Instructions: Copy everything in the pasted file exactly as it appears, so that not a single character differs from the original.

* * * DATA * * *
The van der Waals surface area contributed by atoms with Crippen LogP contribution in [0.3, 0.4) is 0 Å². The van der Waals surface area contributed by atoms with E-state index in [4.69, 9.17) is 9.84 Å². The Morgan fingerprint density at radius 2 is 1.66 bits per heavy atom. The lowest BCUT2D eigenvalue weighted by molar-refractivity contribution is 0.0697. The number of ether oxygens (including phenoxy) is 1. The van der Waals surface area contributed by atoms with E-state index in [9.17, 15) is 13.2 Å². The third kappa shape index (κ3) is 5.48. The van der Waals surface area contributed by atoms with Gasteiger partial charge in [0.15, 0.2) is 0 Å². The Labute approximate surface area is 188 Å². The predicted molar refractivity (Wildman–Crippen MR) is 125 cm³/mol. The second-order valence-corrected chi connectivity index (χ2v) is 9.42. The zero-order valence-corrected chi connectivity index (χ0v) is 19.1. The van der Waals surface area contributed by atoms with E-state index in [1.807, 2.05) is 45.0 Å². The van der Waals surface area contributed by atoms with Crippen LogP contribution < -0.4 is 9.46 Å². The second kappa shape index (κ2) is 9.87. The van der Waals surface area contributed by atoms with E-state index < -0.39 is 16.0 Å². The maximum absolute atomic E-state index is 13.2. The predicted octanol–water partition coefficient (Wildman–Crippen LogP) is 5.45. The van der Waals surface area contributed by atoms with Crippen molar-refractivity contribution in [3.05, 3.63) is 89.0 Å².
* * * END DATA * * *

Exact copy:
The van der Waals surface area contributed by atoms with Crippen LogP contribution in [0.3, 0.4) is 0 Å². The van der Waals surface area contributed by atoms with E-state index in [4.69, 9.17) is 9.84 Å². The Morgan fingerprint density at radius 2 is 1.66 bits per heavy atom. The lowest BCUT2D eigenvalue weighted by molar-refractivity contribution is 0.0697. The number of ether oxygens (including phenoxy) is 1. The van der Waals surface area contributed by atoms with E-state index in [9.17, 15) is 13.2 Å². The third kappa shape index (κ3) is 5.48. The van der Waals surface area contributed by atoms with Gasteiger partial charge in [0.15, 0.2) is 0 Å². The Labute approximate surface area is 188 Å². The predicted molar refractivity (Wildman–Crippen MR) is 125 cm³/mol. The second-order valence-corrected chi connectivity index (χ2v) is 9.42. The zero-order valence-corrected chi connectivity index (χ0v) is 19.1. The van der Waals surface area contributed by atoms with E-state index in [1.807, 2.05) is 45.0 Å². The van der Waals surface area contributed by atoms with Crippen LogP contribution < -0.4 is 9.46 Å². The second kappa shape index (κ2) is 9.87. The van der Waals surface area contributed by atoms with E-state index < -0.39 is 16.0 Å². The maximum absolute atomic E-state index is 13.2. The predicted octanol–water partition coefficient (Wildman–Crippen LogP) is 5.45. The van der Waals surface area contributed by atoms with Crippen molar-refractivity contribution in [3.05, 3.63) is 89.0 Å².